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A pacey adventure of derring-do but it limps home
on 27 April 2014
1837: The East India Company is a vast trading operation that uses its powers as a quasi-military force to keep the vast indigenous population under its many-tentacled control. Avery is a young officer with a strong moral compass and he is a keen observer; his lowly position in 'the Company' allows him to be the detached onlooker and, as such, he is an engaging narrator.
The Company teams Avery up with undercover agent Blake, an older man whose best days, it would seem, are behind him. They are dispatched to find revered poet, Xavier Mountstuart, who has mysteriously disappeared in remote territory. Could Mountstuart have been kidnapped or even killed by a murderous bandit gang known as 'Thuggee'?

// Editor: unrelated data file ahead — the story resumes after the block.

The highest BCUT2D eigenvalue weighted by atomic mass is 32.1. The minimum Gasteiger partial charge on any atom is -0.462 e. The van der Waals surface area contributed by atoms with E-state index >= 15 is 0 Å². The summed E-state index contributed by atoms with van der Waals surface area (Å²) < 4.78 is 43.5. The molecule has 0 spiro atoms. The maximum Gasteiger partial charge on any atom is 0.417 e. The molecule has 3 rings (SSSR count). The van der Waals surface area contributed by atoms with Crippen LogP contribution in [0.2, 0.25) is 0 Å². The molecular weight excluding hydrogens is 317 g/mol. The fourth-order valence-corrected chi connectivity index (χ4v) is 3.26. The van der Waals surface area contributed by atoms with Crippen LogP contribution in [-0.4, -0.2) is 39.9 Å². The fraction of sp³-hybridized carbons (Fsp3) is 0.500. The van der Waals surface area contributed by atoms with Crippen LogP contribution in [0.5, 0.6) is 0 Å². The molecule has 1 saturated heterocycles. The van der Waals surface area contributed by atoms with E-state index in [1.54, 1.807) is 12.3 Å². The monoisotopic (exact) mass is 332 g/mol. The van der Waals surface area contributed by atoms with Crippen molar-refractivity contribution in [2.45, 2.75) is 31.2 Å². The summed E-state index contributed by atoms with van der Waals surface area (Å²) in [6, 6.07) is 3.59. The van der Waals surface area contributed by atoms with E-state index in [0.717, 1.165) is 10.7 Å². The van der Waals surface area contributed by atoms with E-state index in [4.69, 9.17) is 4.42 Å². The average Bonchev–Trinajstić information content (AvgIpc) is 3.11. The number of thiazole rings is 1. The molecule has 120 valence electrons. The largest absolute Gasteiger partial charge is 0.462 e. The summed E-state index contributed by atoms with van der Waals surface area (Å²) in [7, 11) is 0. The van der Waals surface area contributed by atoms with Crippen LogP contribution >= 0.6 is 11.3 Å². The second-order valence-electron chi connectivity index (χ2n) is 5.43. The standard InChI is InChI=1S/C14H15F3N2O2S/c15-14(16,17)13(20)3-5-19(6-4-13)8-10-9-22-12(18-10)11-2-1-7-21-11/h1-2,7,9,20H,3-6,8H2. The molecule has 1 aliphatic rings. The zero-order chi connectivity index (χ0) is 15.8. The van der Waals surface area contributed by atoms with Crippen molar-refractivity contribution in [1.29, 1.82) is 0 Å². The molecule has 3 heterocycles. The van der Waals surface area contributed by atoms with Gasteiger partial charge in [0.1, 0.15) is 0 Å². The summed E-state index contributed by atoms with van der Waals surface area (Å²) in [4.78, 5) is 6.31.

At first, The Strangler Vine is an entertaining well-paced read, fascinating in its description of the Indian hierarchy, imperial power politics and the sometimes beautiful, sometimes brutal landscape. However, as an ever-increasing number of duplicitous characters, murderous Thugs and blatant metaphors creep out of the 'jangal' undergrowth, the whole thing descends into pantomime heroics and villainy. The last third of the book is such implausible nonsense that I'm afraid I lost patience with it. Having said that, the first chapter of the next Avery adventure (to be found at the end of the book) does sound remarkably intriguing....